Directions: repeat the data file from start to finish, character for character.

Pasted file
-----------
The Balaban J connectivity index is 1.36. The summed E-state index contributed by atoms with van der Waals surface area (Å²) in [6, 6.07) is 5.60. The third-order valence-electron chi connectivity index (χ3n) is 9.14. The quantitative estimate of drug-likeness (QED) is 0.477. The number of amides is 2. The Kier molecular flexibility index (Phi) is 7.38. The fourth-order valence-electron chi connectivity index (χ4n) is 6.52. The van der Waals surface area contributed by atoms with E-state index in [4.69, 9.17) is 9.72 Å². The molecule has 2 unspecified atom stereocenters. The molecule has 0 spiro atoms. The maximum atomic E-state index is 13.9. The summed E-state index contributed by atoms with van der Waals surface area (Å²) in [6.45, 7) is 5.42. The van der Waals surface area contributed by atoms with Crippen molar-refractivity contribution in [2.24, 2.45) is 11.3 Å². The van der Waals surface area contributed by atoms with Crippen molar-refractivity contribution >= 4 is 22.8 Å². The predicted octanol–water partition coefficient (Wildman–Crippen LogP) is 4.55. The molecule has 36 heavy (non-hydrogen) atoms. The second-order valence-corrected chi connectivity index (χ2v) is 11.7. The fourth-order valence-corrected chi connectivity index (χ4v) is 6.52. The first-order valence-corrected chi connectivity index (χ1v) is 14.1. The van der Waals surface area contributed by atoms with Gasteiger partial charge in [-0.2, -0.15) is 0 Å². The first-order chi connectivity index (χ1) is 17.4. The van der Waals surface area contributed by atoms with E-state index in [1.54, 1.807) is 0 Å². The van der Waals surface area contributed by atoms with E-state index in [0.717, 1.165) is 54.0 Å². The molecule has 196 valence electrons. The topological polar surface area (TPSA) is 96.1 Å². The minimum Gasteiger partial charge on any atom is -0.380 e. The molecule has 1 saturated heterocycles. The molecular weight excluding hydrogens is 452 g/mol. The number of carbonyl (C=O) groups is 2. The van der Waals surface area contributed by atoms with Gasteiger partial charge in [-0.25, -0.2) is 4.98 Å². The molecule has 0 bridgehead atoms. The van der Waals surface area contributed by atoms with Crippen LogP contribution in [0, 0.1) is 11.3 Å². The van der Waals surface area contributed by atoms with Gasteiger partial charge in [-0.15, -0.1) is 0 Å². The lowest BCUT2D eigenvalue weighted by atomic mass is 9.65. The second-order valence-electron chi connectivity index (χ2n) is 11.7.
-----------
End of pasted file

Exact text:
The Balaban J connectivity index is 1.36. The summed E-state index contributed by atoms with van der Waals surface area (Å²) in [6, 6.07) is 5.60. The third-order valence-electron chi connectivity index (χ3n) is 9.14. The quantitative estimate of drug-likeness (QED) is 0.477. The number of amides is 2. The Kier molecular flexibility index (Phi) is 7.38. The fourth-order valence-electron chi connectivity index (χ4n) is 6.52. The van der Waals surface area contributed by atoms with E-state index in [4.69, 9.17) is 9.72 Å². The molecule has 2 unspecified atom stereocenters. The molecule has 0 spiro atoms. The maximum atomic E-state index is 13.9. The summed E-state index contributed by atoms with van der Waals surface area (Å²) in [6.45, 7) is 5.42. The van der Waals surface area contributed by atoms with Crippen molar-refractivity contribution in [2.24, 2.45) is 11.3 Å². The van der Waals surface area contributed by atoms with Crippen molar-refractivity contribution >= 4 is 22.8 Å². The predicted octanol–water partition coefficient (Wildman–Crippen LogP) is 4.55. The molecule has 36 heavy (non-hydrogen) atoms. The second-order valence-corrected chi connectivity index (χ2v) is 11.7. The fourth-order valence-corrected chi connectivity index (χ4v) is 6.52. The first-order valence-corrected chi connectivity index (χ1v) is 14.1. The van der Waals surface area contributed by atoms with Gasteiger partial charge in [-0.2, -0.15) is 0 Å². The first-order chi connectivity index (χ1) is 17.4. The van der Waals surface area contributed by atoms with E-state index in [1.54, 1.807) is 0 Å². The van der Waals surface area contributed by atoms with E-state index in [0.717, 1.165) is 54.0 Å². The molecule has 196 valence electrons. The topological polar surface area (TPSA) is 96.1 Å². The minimum Gasteiger partial charge on any atom is -0.380 e. The molecule has 1 saturated heterocycles. The molecular weight excluding hydrogens is 452 g/mol. The number of carbonyl (C=O) groups is 2. The van der Waals surface area contributed by atoms with Gasteiger partial charge in [-0.25, -0.2) is 4.98 Å². The molecule has 0 bridgehead atoms. The van der Waals surface area contributed by atoms with Crippen LogP contribution in [0, 0.1) is 11.3 Å². The van der Waals surface area contributed by atoms with Gasteiger partial charge in [-0.15, -0.1) is 0 Å². The lowest BCUT2D eigenvalue weighted by atomic mass is 9.65. The second-order valence-electron chi connectivity index (χ2n) is 11.7.